it falls from A to B, and to the right of B it is always rising. Hence
(a) from z = — cotoz = lthe function is increasing ;
(b) from x = 1 to x = 2 the function is decreasing ;
(c) from x=2tox=: + co the function is increasing.
108 DIFFERENTIAL CALCULUS
The student should study the curve carefully in order to note the
behavior o£ the function when x = 1 and x = 2. Evidently A and B
are turning points. At A the function ceases to increase and com
mences to decrease ; at B, the reverse is true. At A and B the t
gent (or curve) is evidently parallel to the axis of A", and therefore
the slope is zero.
81. Tests for determining when a function is increasing and when
decreasing. It is evident from Fig. c that at a point, as C, where a
function ., .
is increasing, the tangent in general makes an acute angle with the
axis of Xj hence
slope = tan t = ~= /'(*) = a positivi
Similarly, at a point, as D, where a function is decreasing, the tan
gent in general makes an obtuse angle with the axis of X; therefore
slope = fan t = ~£ = f'(x) = a "negative numlet.*
In order, then, that the function shall change from an increasing to
a decreasing function, or vice versa, it is a necessary and sufficient
condition that the first derivative shall change sign. But this can only
happen for a continuous derivative by passing through the value zero.
Thus in Fig. e, p. 107, as we pass along the curve the derivative
(= slope) changes sign at A and B where it has the value zero. In
general, then, we have at turning points
m g=/'(,) = o.
The derivative is continuous in nearly all our important applica
tions, but it is interesting to note the case when the derivative
(= slope) changes sign by passing through ao.f This would evidently
•Conversely, for any given value of x,
iff'{x)—*, «*»/(*) U inenating;
f/'(r)  , thfn/d) it demoting.
When /'(*)  0, we cannot decide without further investigation whether/(x) is increas
ing or decreasing.
I By this Is meant that ita reciprocal passes through the value »
hetber/(x) is increM
MAXIMA AND MINIMA
109
happen at the points B, E, G in the following figure, where the
tangents (and curve) are perpendicular to the axis of X. At such
exceptional turning points
a.
kdx
what amounts to the same thing,
=/(*)
/'CO
 = o.
. Maximum and minimum values of a function. A maximum
value of a function is one that is greater than any values immediately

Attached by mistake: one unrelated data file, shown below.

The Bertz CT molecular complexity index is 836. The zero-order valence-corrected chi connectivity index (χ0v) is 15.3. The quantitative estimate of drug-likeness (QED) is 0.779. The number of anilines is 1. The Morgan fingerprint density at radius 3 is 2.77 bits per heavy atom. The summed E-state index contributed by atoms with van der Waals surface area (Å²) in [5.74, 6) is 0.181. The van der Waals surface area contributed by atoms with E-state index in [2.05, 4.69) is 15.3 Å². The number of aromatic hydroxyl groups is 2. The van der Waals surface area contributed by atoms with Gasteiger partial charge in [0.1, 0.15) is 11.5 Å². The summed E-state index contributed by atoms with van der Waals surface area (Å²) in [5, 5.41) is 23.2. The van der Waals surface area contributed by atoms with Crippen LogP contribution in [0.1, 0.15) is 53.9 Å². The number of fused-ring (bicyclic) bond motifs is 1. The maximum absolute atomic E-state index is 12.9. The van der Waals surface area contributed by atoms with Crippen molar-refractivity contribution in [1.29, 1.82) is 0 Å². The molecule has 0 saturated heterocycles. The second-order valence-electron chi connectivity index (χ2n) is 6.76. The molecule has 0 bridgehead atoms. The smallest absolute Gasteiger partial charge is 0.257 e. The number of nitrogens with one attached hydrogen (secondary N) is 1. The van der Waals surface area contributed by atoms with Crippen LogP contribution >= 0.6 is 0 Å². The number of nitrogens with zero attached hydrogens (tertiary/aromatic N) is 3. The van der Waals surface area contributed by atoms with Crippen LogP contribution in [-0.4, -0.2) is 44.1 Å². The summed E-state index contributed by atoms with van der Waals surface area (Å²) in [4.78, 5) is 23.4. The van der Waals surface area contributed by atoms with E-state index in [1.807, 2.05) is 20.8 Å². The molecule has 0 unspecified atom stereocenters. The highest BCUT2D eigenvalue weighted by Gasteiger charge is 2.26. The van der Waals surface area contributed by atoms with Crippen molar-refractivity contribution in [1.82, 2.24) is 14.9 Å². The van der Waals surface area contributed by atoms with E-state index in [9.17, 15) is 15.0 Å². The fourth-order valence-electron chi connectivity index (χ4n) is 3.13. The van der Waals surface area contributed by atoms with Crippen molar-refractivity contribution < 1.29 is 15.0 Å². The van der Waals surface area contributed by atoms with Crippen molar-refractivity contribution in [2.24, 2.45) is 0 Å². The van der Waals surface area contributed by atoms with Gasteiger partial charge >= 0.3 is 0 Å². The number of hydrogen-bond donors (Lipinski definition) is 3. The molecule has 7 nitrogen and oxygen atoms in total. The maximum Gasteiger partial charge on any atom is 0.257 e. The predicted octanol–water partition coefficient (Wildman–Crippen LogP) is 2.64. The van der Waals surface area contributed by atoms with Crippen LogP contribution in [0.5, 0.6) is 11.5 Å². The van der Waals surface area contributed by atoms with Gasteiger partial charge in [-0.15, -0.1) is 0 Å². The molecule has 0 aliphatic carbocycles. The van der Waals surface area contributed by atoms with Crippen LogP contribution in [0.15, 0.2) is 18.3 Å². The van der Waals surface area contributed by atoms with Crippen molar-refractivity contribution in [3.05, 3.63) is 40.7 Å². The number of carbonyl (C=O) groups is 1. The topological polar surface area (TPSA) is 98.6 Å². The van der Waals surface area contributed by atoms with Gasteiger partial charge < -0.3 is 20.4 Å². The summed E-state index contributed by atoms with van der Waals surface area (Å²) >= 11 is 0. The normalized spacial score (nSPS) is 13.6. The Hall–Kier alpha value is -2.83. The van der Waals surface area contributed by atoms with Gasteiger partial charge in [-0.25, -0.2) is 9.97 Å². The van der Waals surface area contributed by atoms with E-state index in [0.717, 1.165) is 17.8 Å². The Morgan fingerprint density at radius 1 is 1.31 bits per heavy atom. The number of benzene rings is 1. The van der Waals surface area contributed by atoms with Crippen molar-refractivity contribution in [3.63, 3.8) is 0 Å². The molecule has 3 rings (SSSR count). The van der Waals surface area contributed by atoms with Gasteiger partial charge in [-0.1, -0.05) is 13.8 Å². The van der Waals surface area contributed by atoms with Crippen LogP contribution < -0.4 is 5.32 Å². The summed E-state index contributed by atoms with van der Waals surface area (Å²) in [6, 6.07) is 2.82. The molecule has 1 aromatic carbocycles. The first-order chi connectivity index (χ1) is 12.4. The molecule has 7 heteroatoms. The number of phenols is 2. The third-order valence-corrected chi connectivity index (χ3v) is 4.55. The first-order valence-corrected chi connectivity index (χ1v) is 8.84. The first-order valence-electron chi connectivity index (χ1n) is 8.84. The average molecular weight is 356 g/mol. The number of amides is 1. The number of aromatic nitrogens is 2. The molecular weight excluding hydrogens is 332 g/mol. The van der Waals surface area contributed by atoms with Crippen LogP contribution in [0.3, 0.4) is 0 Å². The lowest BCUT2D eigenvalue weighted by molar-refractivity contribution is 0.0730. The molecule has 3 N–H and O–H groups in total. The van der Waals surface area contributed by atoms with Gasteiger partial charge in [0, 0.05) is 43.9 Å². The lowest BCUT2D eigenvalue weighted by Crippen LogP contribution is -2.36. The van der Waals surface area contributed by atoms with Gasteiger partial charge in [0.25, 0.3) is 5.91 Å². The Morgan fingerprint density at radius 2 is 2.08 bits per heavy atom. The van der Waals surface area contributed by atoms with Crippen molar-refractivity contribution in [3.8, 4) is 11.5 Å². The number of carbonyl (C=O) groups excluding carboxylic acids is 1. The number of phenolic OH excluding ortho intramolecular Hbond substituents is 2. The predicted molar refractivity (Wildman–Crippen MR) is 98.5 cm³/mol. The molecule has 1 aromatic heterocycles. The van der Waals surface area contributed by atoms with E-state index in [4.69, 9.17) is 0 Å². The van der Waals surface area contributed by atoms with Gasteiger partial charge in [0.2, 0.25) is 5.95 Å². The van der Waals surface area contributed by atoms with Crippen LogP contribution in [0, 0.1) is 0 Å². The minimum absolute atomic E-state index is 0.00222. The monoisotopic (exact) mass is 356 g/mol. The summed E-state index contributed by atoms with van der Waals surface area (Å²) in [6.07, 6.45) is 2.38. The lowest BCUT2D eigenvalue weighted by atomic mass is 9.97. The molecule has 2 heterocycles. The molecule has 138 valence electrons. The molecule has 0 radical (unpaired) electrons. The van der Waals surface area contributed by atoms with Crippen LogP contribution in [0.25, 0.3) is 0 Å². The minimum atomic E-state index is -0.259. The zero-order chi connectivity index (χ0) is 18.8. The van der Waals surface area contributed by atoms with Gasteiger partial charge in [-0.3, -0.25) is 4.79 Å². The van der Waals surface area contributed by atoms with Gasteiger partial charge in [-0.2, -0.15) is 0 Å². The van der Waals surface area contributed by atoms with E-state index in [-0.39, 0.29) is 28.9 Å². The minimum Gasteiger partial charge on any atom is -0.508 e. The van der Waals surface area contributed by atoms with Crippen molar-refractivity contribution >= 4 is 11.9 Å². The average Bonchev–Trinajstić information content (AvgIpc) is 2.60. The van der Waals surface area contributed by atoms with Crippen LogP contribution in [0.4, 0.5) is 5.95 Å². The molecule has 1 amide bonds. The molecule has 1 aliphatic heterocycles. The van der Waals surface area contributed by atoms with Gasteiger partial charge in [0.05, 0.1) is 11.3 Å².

preceding or following.
A minimum value of a function is one that is le»» than any values
immediately preceding or following.
For example, in Fig. c, p. 107, it is clear that the function has a
maximum value MA (= y = 2) when x = l, and a minimum value NB
(=y = l) wheni = 2.
The student should observe that a maximum value is not neces
sarily the greatest possible value of a function nor a minimum value
the least. For in Fig. c it is seen that the function (= y) has values
to the right of B that are greater than the maximum MA, and values
to the left of A that are less than the minimum NB.
A function may have several maximum and minimum values.
Suppose that the above figure represents the graph of a function
At B, D, G, I, K the function is a maximum, and at C, E, H, J a
minimum. That some particular minimum value of a function may
be greater than some particular maximum value is shown in the figure,
tie minimum values at C and H being greater than the maximum
value at K.
110
DIFFERENTIAL CALCULUS
At the ordinary turning points C, D, H, I, J, K the tangent (or
curve) ia parallel to OX; therefore
_<ty_
slope i
dx
=/'(*)= 0.
At the exceptional turning points B, E, G the tangent (or curve) is
perpendicular to OX, giving
**fA»>—
One of these two conditions is then necessary in order that the
function shall have a maximum or a minimum value. But such a con
dition is not sufficient; for at Ft\\e slope is zero and at A it is infinite,
and yet the function has neither a maximum nor a minimum value at
either point. It is necessary for us to know, in addition, how the
function behaves in the neighborhood of each point. Thus at the
points of maximum value, B, D, G, I, K, the function changes from an
increasing to a decreasing function, and at the points of minimum value,
C, E, H, J, the function changes from a decreasing to an increasing func
tion. It therefore follows from § 81 that at maximum points
.
slope = ~ =/'(*) must change from + to
points
slope
= f'(x)must change fro
when we move along the curve from left to right.
At such points as A and F where the Blope is z>
which are neitlitir maximum nor minimum points,
) or infinite, but
slope = j 
fix) does not change sign.
We may then state the conditions in general for maximum and
minimum values of/(a) for certain values of the variable as follows:
(19) /(*) is a maximum if/'(.r) = 0, and /'(x) changes from +
to,
(20) f(x) is a minimum if /'(x) = 0, and /'(x) changes from —
to + .
The values of the variable at the turning points of a function are
called critical values; thus x = \ and x =2 are the critical values of
MAXIMA AND MINIMA
111
variable for the fuuction whose graph is shown in Fig. c, p. 107.